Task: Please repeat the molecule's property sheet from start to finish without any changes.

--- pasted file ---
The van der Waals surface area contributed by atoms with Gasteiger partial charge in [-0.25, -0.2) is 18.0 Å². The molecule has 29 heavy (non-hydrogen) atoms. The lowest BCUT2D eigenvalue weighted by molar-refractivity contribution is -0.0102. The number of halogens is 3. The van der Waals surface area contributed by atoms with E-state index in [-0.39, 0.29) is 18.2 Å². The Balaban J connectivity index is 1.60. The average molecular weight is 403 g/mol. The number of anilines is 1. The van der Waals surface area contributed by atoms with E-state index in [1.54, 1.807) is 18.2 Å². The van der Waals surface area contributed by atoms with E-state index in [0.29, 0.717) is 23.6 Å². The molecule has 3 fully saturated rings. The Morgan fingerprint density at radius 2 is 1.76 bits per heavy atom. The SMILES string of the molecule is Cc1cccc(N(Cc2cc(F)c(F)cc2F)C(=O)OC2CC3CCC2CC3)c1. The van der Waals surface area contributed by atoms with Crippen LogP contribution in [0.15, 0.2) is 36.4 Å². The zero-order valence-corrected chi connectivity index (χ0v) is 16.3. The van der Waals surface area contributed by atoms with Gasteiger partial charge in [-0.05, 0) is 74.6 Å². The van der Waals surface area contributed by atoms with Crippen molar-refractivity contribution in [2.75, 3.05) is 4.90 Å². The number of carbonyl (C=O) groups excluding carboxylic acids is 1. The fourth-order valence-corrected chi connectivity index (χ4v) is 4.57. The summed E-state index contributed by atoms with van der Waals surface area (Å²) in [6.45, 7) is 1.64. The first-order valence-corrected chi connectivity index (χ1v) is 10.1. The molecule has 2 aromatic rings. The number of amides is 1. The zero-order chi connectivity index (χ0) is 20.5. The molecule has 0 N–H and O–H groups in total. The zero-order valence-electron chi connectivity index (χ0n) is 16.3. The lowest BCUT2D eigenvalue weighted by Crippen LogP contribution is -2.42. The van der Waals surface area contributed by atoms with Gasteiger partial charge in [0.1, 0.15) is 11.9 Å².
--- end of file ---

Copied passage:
The van der Waals surface area contributed by atoms with Gasteiger partial charge in [-0.25, -0.2) is 18.0 Å². The molecule has 29 heavy (non-hydrogen) atoms. The lowest BCUT2D eigenvalue weighted by molar-refractivity contribution is -0.0102. The number of halogens is 3. The van der Waals surface area contributed by atoms with E-state index in [-0.39, 0.29) is 18.2 Å². The Balaban J connectivity index is 1.60. The average molecular weight is 403 g/mol. The number of anilines is 1. The van der Waals surface area contributed by atoms with E-state index in [1.54, 1.807) is 18.2 Å². The van der Waals surface area contributed by atoms with E-state index in [0.29, 0.717) is 23.6 Å². The molecule has 3 fully saturated rings. The Morgan fingerprint density at radius 2 is 1.76 bits per heavy atom. The SMILES string of the molecule is Cc1cccc(N(Cc2cc(F)c(F)cc2F)C(=O)OC2CC3CCC2CC3)c1. The van der Waals surface area contributed by atoms with Crippen LogP contribution in [0.15, 0.2) is 36.4 Å². The zero-order valence-corrected chi connectivity index (χ0v) is 16.3. The van der Waals surface area contributed by atoms with Gasteiger partial charge in [-0.05, 0) is 74.6 Å². The van der Waals surface area contributed by atoms with Crippen molar-refractivity contribution in [2.75, 3.05) is 4.90 Å². The number of carbonyl (C=O) groups excluding carboxylic acids is 1. The fourth-order valence-corrected chi connectivity index (χ4v) is 4.57. The summed E-state index contributed by atoms with van der Waals surface area (Å²) in [6.45, 7) is 1.64. The first-order valence-corrected chi connectivity index (χ1v) is 10.1. The molecule has 2 aromatic rings. The number of amides is 1. The zero-order chi connectivity index (χ0) is 20.5. The molecule has 0 N–H and O–H groups in total. The zero-order valence-electron chi connectivity index (χ0n) is 16.3. The lowest BCUT2D eigenvalue weighted by Crippen LogP contribution is -2.42. The van der Waals surface area contributed by atoms with Gasteiger partial charge in [0.1, 0.15) is 11.9 Å².